Wednesday, March 12, 2008

Labour's populist strategy

In the Independent today (offline), Chris Trotter takes a break from desperately pimping Phil Goff for the Labour leadership to talk instead about Labour's strategy. The announcement that Auckland Airport would be protected as a strategic asset, he suggests, wasn't just an attempt to wedge John Key, but also an attempt to make an end-run around a hostile (or just plain bored) media :

One way to do this is to announce policies of such boldness and populist appeal that with no more than the media's straight-forward reportage of the facts the government will win the support it needs to shore up (and hopefully increase) its dwindling electoral prospects. It's a difficult strategy for Labour's media foes to counter, because, short of point-blank refusing to print or broadcast any of the government's actions, Labour's message cannot be prevented from getting through.
That's one aspect, but I think there's another one as well: as a three-term government seeking a fourth, Labour has to offer more than just good political management and "a safe pair of hands" - they need to offer people positive reasons to vote for them, which outweigh their desire for change and disgust at the government's growing arrogance. This means not just serving up good, populist policy - but good, populist policy that the opposition will instinctively oppose (thereby giving people a positive reason not to vote for them). They need, in other words, the "vision thing".

As for what sorts of policies, my list of possibilities is pretty much the same as Trotter's: abolishing student fees and restoring living allowances, strong measures to remove the debt burden by those generationally penalised by student loans, buying back the trains (whoops, they're already working on that), a radical expansion of paid parental leave (I'd also add significant moves to boost the public health and education systems; Labour's slow and steady progress in these areas has been good, but has failed to deal with the fundamental problem of underfunding). These are all policies which are solidly left yet have broad public appeal beyond the groups immediately affected, which make our society more equitable, and which National can neither support nor oppose without paying a significant political cost, either with their own base or the more moderate voters whose support they are relying on to become government. One or two of these moves should help boost Labour's fortunes and make the election competitive.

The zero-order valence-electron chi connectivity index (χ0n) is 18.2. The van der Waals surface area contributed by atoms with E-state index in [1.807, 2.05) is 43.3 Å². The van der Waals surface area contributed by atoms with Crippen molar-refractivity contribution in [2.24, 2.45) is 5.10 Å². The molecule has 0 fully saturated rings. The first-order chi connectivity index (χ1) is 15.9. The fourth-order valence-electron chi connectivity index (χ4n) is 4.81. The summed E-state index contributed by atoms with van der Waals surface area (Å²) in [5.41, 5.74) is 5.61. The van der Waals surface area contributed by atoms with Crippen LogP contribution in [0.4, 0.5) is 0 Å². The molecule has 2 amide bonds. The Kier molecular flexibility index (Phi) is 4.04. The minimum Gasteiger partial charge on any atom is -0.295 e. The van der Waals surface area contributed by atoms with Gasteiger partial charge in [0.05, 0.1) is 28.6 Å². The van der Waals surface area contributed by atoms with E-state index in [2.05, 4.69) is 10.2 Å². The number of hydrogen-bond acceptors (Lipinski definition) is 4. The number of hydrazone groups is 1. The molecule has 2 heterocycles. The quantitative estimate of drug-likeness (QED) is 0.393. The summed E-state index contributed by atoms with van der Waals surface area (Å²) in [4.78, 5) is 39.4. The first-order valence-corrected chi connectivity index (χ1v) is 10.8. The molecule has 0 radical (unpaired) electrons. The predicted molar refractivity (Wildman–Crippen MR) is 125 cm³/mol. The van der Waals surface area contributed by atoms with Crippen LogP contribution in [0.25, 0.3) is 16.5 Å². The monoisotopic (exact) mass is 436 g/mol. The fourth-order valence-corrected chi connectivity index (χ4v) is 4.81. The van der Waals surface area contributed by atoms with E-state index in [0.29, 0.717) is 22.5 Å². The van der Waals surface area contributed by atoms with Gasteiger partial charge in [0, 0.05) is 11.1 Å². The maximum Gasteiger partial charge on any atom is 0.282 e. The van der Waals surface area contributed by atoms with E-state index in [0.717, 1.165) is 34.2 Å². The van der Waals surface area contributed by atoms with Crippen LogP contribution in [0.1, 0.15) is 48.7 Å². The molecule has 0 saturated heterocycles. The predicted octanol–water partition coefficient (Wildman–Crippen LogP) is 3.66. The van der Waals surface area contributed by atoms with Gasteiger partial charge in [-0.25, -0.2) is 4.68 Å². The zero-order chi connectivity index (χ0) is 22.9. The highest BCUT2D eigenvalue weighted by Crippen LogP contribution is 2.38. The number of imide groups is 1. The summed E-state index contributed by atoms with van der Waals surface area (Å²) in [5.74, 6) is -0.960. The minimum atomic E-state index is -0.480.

Trotter's concern here is that having got on the "populist tiger", Labour might not be able to get off. My question is "why would they want to"? Unlike Trotter, or National, I don't think "populism" is a dirty word. In a democracy, governments should be responsive to the people. But clearly, the business audience Trotter writes for in the Independent would beg to differ.